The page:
Reduce cyber risk with security posture management
Leaders in risk-based cybersecurity go beyond NIST, applying proactive practices that significantly business reduce risk and improve the bottom line.
Learn how you can reap the following risk-based approach benefits:
- Reduce breaches
- Fortify your security posture
- Conduct precise risk quantification
- Increase productivity
- Improve compliance
Cybersecurity is at a crossroads. In the last few years, a convergence of forces has reshaped the industry in fundamental ways, and security teams are now grappling with challenges on a scale never seen before. The threat landscape has exploded. Threat vectors have multiplied and diversified. Threat actors are more numerous, organized, and capable—empowered by a vast ecosystem of providers, tools, and services (e.g., malware-as-a-service) that cater to experts and novices alike. Cyberattacks are more frequent, destructive, and insidious—and are increasingly targeting not just IT systems but also supply chains, third-party software, and operational technology (OT), including critical infrastructure. Zero-day exploits are on the rise, as are nation-state attacks fueled by the Russia-Ukraine war.
Simultaneously, the rapid adoption of new technologies driven by digital transformation, cloud migration, the hybrid work culture, and the IIoT (industrial internet-of-things) boom has left security teams scrambling to manage an expanding attack surface and skyrocketing vulnerabilities. All of this is happening at a time of severe resource constraints, made worse by an uncertain economy and chronic cybersecurity talent shortages aggravated by widespread burnout and the “great resignation.” Functional silos within organizations—between IT and OT, for example, and between network, cloud, and security teams—further hamper efficient, coordinated action.
Cyber threats are multiplying, and so are risks
- 40% of chief security officers say their organizations are not well prepared for today’s rapidly evolving threat landscape.
- Risk managers rank cyber threats as the number-one business risk in 2022, higher than business interruptions, natural disasters, or pandemics.
- New cryptojacking and ransomware programs increased by 75% and 42% respectively, in 2021.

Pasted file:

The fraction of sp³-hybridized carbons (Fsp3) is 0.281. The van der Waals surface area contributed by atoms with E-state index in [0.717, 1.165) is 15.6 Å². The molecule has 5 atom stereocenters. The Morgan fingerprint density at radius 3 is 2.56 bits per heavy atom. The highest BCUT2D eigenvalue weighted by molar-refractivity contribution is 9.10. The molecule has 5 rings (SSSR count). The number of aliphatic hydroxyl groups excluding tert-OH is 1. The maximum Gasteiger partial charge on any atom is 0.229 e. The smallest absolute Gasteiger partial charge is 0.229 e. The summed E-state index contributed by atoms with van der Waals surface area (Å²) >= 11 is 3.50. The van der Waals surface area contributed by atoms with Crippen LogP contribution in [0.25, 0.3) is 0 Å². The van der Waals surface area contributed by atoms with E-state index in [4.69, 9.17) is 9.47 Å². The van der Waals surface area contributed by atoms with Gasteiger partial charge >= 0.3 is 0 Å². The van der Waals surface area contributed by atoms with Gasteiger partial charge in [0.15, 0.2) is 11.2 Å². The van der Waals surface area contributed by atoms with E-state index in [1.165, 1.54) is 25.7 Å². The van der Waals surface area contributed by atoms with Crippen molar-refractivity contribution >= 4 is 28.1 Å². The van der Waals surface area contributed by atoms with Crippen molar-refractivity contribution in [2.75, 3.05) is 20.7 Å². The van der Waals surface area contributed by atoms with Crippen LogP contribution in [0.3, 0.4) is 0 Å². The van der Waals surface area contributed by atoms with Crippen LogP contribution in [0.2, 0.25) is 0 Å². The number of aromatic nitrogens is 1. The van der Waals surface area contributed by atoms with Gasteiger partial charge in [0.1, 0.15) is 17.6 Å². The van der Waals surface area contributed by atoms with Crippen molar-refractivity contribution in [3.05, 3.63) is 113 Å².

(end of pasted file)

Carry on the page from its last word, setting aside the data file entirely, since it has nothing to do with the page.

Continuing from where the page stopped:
- OT vulnerabilities leaped 88% in 2021.
- Companies experienced an average of 270 attacks in 2021, up 31% over 2020.
- The number of data breaches broke records in 2021, jumping 68% year over year.
- The average cost of data breaches hit $4.24 million in 2021, up nearly 10% from 2020.
- Zero-day attacks nearly doubled in 2021.
- The average time to detect and respond to cyberattacks grew to 280 days in 2021.
Clearly, the status quo is unsustainable. The threat landscape has evolved dramatically while cybersecurity practices have lagged behind. It is not simply a matter of tweaking the existing paradigm or spending more money while maintaining business as usual. Traditional methods are far too little, too late in an era of exponentially increasing risks. No wonder 29% of CISOs and 40% of chief security officers say their organizations are not well prepared for today’s rapidly shifting threat landscape.
As worrisome as that may sound, there is cause for optimism. A select group of organizations are flipping the narrative, jettisoning the old scattershot, reactive model, and turning cybersecurity into a rigorous, precise process that can successfully identify and reduce risks proactively, with demonstrably better outcomes. Combining a risk-based approach with a maturity model boosts cybersecurity results. Our research shows that organizations that excel in the areas of risk-based management saw fewer incidents and material breaches than others in both 2020 and 2021.
Looking more closely at the ingredients of a risk-based approach and the specific practices that distinguish risk-oriented organizations from their less proficient peers, the benchmark study found that risk-based leaders excelled in seven key areas beyond the NIST framework:
• Attack surface visibility and context
• Attack simulation
• Exposure analysis
• Risk scoring
• Vulnerability assessments
• Research (threat intelligence)
• Technology assessments and consolidation